It was a fortuitous addition, since Franklin would later attribute his accomplishments in life more to this virtue than to any of the other 12. But if humility was the most rewarding of Franklin’s habits, it was also the most challenging. “In reality,” Franklin wrote in his autobiography, “there is perhaps no one of our natural passions so hard to subdue as pride.”

John D. Rockefeller would have agreed. He actively cultivated this essential virtue by repeating to himself proverbs like, “Pride goeth before a fall.” And he passed his conviction about humility down through the successive generations of his family, where it still drives our grantmaking today.

Yet Rockefeller was also aggressively ambitious. His extraordinary success as a businessman and philanthropist confirms that entrepreneurial ambition and a humble attitude can live side by side. The humility Rockefeller had in mind does not mean giving up or turning the other cheek. Rather, it is stubborn, tenacious, and pragmatic. It means revising tactics and strategies when they aren’t working. It means recognizing that we are only a small part of the bigger story.

Philanthropy has achieved nothing alone. We are effective only when we partner with others who share our values. Over the past two years, a record number of Americans have met and countered the growing challenges to social progress by taking to the streets to exercise their rights, reclaim their civic role, and reenergize the democratic spirit of our country. As past sources of power like money, fame, and influence are increasingly usurped by what Henry Timms and Jeremy Heimans have termed “New Power” — the power of the people — we must invest in courageous leaders, in big ideas, and in growing movements.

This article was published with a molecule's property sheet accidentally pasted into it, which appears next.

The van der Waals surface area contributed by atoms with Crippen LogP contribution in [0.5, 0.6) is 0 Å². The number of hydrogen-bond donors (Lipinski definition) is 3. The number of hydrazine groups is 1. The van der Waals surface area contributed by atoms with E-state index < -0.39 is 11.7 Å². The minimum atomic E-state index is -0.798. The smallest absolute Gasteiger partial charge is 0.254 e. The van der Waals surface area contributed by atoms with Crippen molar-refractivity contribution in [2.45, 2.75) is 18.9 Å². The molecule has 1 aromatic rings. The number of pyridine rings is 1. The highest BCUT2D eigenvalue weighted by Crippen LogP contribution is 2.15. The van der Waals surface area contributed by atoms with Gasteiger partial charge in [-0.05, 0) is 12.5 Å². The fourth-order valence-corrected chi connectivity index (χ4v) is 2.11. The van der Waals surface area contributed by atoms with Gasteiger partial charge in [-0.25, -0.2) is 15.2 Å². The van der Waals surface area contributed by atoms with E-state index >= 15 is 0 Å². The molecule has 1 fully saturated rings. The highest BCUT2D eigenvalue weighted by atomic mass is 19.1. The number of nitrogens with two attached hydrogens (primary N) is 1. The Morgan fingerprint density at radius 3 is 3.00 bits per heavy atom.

In these times, when enormous obstacles test the progress we’ve made in recent years, it is easy to retreat into despair. It is more difficult, as Franklin said, to harness our humility and surmount our hurdles.

At the Rockefeller Brothers Fund, we’re not giving up anything. We have a long way to go, but we know that setbacks do not represent defeat. We took a deep breath, swallowed our disappointment, and are back to work.

Join us.


Stephen Heintz has been President of the Rockefeller Brothers Fund since 2001. Before joining the RBF, he held top leadership positions in both the nonprofit and public sectors. He was founding president of Dēmos, a public policy research and advocacy organization working to enhance the vitality of American democracy and promote more broadly shared prosperity. He currently serves on the boards of the EastWest Institute and the Rockefeller Archive Center. He is a member of the China Council for International Cooperation on Environment and Development, as well as the Council on Foreign Relations, and is a fellow of the American Academy of Arts and Sciences, where he co-chairs the Commission on the Practice of Democratic Citizenship.